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In re B.C.

Court of Appeals of Illinois, Third District

February 21, 2018

In re B.C., a Minor
v.
B.C., Respondent-Appellant. The People of the State of Illinois, Petitioner-Appellee,

         Appeal from the Circuit Court of the 21st Judicial Circuit, Kankakee County, Illinois, Circuit No. 00-JD-80, Honorable Adrienne W. Albrecht, Judge, Presiding.

          JUSTICE WRIGHT delivered the judgment of the court, with opinion. Presiding Justice Carter and Justice Schmidt concurred in the judgment and opinion.

          OPINION

          WRIGHT JUSTICE

         ¶ 1 Respondent, B.C., appeals from the circuit court's denial of his petition to terminate registration as a sex offender. B.C. argues that (1) the circuit court improperly interpreted the applicable statute and (2) the court's decision was contrary to the manifest weight of the evidence. We reverse and remand with directions for the court to grant B.C.'s petition to terminate sex offender registration.

         ¶ 2 FACTS

         ¶ 3 On May 3, 2000, the State filed a juvenile delinquency petition that alleged B.C. was delinquent in that he had committed four counts of aggravated criminal sexual abuse (720 ILCS 5/12-16(c)(2)(i) (West 2000)). Counts I and III alleged that B.C., who was under 17 years of age at the time of the offenses, had placed his penis in the mouths of victims T.C. and J.M., who were under 9 years of age, for the purpose of sexual gratification. Counts II and IV alleged that B.C., who was under 17 years of age at the time of the offenses, had placed his penis in the anuses of victims T.C. and J.M, who were under 9 years of age, for the purpose of sexual gratification.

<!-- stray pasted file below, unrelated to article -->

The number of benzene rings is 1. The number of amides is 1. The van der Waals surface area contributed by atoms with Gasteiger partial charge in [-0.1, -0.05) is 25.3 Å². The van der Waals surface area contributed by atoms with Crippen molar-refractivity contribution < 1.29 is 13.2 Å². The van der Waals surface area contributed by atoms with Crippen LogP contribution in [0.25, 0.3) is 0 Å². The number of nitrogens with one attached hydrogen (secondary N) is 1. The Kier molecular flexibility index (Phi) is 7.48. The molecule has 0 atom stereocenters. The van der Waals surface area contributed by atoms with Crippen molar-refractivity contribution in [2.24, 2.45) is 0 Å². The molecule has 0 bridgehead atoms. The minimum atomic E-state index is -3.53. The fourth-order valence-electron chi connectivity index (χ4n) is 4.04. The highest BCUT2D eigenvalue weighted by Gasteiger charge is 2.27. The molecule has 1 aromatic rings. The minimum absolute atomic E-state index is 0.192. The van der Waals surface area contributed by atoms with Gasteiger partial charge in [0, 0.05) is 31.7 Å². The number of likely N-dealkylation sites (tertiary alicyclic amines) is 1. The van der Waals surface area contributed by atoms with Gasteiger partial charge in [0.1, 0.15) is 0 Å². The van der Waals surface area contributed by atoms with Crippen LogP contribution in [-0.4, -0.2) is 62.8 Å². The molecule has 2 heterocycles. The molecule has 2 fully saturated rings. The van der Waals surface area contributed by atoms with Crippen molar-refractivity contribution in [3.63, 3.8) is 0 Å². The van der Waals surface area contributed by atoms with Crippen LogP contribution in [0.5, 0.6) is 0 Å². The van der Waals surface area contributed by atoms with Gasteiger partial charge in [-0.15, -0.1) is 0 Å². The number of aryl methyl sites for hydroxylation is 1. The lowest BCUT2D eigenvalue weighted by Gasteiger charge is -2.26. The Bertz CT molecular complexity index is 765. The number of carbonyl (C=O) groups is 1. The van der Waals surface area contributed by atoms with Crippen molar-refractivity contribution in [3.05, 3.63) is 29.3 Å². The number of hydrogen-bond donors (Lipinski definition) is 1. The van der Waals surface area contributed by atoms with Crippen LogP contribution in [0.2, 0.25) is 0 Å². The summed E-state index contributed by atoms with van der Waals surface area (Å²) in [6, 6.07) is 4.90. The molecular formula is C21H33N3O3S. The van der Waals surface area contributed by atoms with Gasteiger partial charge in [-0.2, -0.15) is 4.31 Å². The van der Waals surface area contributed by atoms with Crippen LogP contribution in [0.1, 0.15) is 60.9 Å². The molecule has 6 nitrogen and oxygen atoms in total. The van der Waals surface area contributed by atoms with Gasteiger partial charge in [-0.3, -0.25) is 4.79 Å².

¶ 4 In May 2000, Dr. Mary Belford evaluated B.C. In her report, Belford said B.C. had no history of abuse and no evidence of depression, psychosis, or any preexisting psychiatric issues. Belford said B.C.'s psychological testing was "basically normal except for moderately low functioning (age-equivalent of ten years old) in communication domains and socialization."